For years the Baltimore Opera has delighted music lovers throughout the metropolitan region. So successful has it been in building upon the legacy of legendary soprano Rosa Ponselle, whose early encouragement and support helped bring opera to Baltimore, that today the company is ranked among the best regional operas in the country.
But the opera also faces the prospect of becoming a victim of its own success. Steeped in tradition, well supported by ticket sales -- this year's production of Bizet's "Carmen" drew the largest audience in the opera's history -- and by corporate and individual donors, it still finds itself with a cumulative $800,000 deficit that threatens to force it into bankruptcy.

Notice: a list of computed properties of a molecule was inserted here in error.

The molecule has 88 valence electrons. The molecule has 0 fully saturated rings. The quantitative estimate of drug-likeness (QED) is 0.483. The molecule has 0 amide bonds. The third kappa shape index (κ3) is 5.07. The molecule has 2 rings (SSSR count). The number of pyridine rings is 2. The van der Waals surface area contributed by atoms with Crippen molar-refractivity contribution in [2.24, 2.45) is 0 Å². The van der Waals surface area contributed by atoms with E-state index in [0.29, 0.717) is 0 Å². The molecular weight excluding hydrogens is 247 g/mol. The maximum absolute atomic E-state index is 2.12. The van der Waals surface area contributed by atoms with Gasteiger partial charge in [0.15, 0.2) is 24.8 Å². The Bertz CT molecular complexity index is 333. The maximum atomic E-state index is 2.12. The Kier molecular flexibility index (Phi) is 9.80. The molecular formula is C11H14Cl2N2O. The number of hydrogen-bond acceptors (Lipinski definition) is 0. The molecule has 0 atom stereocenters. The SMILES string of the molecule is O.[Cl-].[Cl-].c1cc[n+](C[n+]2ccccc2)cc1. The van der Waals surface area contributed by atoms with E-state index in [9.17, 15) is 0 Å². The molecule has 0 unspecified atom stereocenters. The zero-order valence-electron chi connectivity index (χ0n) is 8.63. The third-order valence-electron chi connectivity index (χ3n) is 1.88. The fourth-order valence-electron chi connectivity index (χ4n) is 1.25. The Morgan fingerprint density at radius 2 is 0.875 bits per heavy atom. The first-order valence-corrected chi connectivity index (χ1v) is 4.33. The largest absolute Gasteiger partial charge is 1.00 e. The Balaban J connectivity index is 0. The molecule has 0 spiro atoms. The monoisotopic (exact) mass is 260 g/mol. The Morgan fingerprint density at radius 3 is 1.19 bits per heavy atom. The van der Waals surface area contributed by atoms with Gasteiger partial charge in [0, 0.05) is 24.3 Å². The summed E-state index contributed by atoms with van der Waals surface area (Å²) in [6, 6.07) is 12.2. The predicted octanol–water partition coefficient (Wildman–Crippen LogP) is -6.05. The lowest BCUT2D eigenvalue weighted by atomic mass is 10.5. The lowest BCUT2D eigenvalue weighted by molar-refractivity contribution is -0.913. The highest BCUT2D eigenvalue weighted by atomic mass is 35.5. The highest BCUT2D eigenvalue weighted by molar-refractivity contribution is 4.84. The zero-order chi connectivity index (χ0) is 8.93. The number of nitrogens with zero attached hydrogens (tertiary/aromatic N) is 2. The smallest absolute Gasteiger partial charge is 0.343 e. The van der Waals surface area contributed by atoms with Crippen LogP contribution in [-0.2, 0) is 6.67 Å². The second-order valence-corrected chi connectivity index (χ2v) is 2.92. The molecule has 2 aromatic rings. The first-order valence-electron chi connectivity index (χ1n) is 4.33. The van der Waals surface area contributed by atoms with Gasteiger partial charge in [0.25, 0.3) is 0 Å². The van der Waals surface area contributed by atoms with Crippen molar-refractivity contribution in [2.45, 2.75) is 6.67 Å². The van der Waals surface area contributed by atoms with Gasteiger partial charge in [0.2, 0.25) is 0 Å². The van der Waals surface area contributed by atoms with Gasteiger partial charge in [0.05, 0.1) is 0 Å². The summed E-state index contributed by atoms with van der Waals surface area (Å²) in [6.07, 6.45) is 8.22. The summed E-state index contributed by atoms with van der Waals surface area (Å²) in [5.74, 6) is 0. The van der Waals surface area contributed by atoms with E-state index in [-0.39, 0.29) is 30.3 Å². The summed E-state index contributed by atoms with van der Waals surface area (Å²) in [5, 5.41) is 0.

Opera, which combines theatrical with orchestral performance, is expensive to produce. But as Baltimore's renown has grown, so did the public's demand for ever more elaborate productions. Meeting that demand has put the opera in a bind: In order to maintain quality, it has incurred costs that are not currently being covered by ticket sales, private gifts or public grants.